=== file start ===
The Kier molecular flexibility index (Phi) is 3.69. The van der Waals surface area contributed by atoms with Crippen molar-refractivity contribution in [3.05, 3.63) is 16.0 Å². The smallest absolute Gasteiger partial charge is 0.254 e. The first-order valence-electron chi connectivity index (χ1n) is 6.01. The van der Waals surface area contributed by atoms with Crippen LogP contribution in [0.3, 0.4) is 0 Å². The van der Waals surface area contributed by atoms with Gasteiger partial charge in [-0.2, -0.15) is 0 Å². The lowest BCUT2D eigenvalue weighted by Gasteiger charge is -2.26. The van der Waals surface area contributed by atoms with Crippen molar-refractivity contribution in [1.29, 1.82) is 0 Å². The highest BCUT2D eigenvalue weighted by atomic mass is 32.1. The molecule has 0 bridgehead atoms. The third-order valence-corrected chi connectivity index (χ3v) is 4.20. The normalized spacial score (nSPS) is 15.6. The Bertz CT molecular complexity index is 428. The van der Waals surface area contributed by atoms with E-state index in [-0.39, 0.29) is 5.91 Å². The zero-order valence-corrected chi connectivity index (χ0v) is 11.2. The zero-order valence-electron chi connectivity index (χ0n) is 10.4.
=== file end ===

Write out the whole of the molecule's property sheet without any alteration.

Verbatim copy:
The Kier molecular flexibility index (Phi) is 3.69. The van der Waals surface area contributed by atoms with Crippen molar-refractivity contribution in [3.05, 3.63) is 16.0 Å². The smallest absolute Gasteiger partial charge is 0.254 e. The first-order valence-electron chi connectivity index (χ1n) is 6.01. The van der Waals surface area contributed by atoms with Crippen LogP contribution in [0.3, 0.4) is 0 Å². The van der Waals surface area contributed by atoms with Gasteiger partial charge in [-0.2, -0.15) is 0 Å². The lowest BCUT2D eigenvalue weighted by Gasteiger charge is -2.26. The van der Waals surface area contributed by atoms with Crippen molar-refractivity contribution in [1.29, 1.82) is 0 Å². The highest BCUT2D eigenvalue weighted by atomic mass is 32.1. The molecule has 0 bridgehead atoms. The third-order valence-corrected chi connectivity index (χ3v) is 4.20. The normalized spacial score (nSPS) is 15.6. The Bertz CT molecular complexity index is 428. The van der Waals surface area contributed by atoms with E-state index in [-0.39, 0.29) is 5.91 Å². The zero-order valence-corrected chi connectivity index (χ0v) is 11.2. The zero-order valence-electron chi connectivity index (χ0n) is 10.4.